We know the advantages of OLED screens. Aside from richer colors and contrast — which some of you might prefer, some of you might not — it’s all about power consumption. When an OLED screen displays black, it doesn’t really display anything. We’re talking about true black, and it has been proven time and time again that it takes little to no power for an OLED screen to display black. This, opposed to white, where power consumption is close to maximum. This is something Google reiterated¬†during its Android Dev Summit this week.

As you can see in the chart above, using white at the same brightness levels consumes several times more power than displaying black. Google has acknowledged this, and the fact that its design language that is mainly focused on white is not ideal for preserving or prolonging battery life.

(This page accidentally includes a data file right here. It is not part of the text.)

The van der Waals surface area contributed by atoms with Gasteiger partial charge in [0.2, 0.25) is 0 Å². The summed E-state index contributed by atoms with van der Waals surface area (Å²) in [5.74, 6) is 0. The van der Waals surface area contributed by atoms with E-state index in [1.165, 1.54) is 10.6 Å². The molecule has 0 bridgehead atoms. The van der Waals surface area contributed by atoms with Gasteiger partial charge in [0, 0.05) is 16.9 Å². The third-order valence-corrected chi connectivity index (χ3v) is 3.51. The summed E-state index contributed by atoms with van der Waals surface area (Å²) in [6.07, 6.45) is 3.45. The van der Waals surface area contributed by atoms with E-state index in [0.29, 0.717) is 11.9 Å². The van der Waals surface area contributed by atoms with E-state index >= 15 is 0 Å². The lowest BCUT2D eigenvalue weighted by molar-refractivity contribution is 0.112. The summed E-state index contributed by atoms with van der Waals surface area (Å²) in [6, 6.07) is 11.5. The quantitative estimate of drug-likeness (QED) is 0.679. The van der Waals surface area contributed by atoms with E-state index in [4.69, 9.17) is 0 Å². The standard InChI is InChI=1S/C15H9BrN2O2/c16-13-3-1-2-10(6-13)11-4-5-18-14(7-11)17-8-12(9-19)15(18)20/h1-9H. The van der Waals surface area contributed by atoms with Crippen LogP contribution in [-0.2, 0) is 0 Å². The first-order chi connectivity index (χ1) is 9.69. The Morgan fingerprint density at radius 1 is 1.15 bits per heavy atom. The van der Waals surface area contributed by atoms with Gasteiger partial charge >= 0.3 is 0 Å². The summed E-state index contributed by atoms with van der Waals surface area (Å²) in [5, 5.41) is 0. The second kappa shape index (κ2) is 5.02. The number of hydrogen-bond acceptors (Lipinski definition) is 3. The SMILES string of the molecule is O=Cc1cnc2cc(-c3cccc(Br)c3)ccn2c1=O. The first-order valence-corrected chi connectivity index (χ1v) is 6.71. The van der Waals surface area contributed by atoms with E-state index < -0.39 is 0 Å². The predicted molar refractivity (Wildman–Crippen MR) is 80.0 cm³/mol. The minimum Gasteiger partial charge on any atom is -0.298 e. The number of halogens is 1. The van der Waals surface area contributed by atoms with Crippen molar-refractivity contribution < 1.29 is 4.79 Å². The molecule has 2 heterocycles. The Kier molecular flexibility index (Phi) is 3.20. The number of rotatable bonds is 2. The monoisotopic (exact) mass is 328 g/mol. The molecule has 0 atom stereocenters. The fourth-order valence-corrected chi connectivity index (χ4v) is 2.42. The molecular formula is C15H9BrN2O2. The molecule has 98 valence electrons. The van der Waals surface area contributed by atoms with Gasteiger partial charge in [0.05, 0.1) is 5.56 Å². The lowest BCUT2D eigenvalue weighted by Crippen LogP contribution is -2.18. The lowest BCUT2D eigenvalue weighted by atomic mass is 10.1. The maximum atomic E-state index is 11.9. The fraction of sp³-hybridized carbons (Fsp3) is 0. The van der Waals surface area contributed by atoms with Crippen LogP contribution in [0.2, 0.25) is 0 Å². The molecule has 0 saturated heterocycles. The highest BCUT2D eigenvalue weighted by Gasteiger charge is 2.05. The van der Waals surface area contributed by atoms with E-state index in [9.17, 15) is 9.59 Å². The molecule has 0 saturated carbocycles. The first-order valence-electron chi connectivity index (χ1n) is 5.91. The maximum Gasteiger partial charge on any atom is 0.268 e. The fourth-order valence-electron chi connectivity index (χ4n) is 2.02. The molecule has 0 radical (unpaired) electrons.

While a system-wide dark mode on Android is not yet available, Google is slowly adding dark colors to some of its apps and parts of the system. YouTube already has a dark mode, and so does Messages. A dark mode phone app is being tested, and so is one for the Google Feed.

It’s a great thing for Google to recognize this fact. However, it’s a long way from here to having the system-wide option (or even the option in all apps) to go dark. But by acknowledging the issue, we can at least hope that options will become available when they make sense. After all, the power saving is huge, as the chart below shows.

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